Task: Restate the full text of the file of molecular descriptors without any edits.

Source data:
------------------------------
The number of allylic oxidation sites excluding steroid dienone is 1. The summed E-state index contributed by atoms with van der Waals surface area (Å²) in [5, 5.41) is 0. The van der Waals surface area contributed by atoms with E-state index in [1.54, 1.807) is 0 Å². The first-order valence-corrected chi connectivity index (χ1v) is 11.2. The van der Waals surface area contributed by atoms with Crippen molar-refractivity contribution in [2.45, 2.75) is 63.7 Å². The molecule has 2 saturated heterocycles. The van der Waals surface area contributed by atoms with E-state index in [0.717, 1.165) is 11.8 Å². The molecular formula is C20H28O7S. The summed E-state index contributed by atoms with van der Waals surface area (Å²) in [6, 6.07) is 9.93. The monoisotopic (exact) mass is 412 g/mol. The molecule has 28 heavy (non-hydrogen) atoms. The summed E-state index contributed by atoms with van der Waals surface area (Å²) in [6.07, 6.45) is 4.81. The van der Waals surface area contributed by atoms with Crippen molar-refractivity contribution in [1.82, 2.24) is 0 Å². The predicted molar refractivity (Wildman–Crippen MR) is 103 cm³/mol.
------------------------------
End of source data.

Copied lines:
The number of allylic oxidation sites excluding steroid dienone is 1. The summed E-state index contributed by atoms with van der Waals surface area (Å²) in [5, 5.41) is 0. The van der Waals surface area contributed by atoms with E-state index in [1.54, 1.807) is 0 Å². The first-order valence-corrected chi connectivity index (χ1v) is 11.2. The van der Waals surface area contributed by atoms with Crippen molar-refractivity contribution in [2.45, 2.75) is 63.7 Å². The molecule has 2 saturated heterocycles. The van der Waals surface area contributed by atoms with E-state index in [0.717, 1.165) is 11.8 Å². The molecular formula is C20H28O7S. The summed E-state index contributed by atoms with van der Waals surface area (Å²) in [6, 6.07) is 9.93. The monoisotopic (exact) mass is 412 g/mol. The molecule has 28 heavy (non-hydrogen) atoms. The summed E-state index contributed by atoms with van der Waals surface area (Å²) in [6.07, 6.45) is 4.81. The van der Waals surface area contributed by atoms with Crippen molar-refractivity contribution in [1.82, 2.24) is 0 Å². The predicted molar refractivity (Wildman–Crippen MR) is 103 cm³/mol.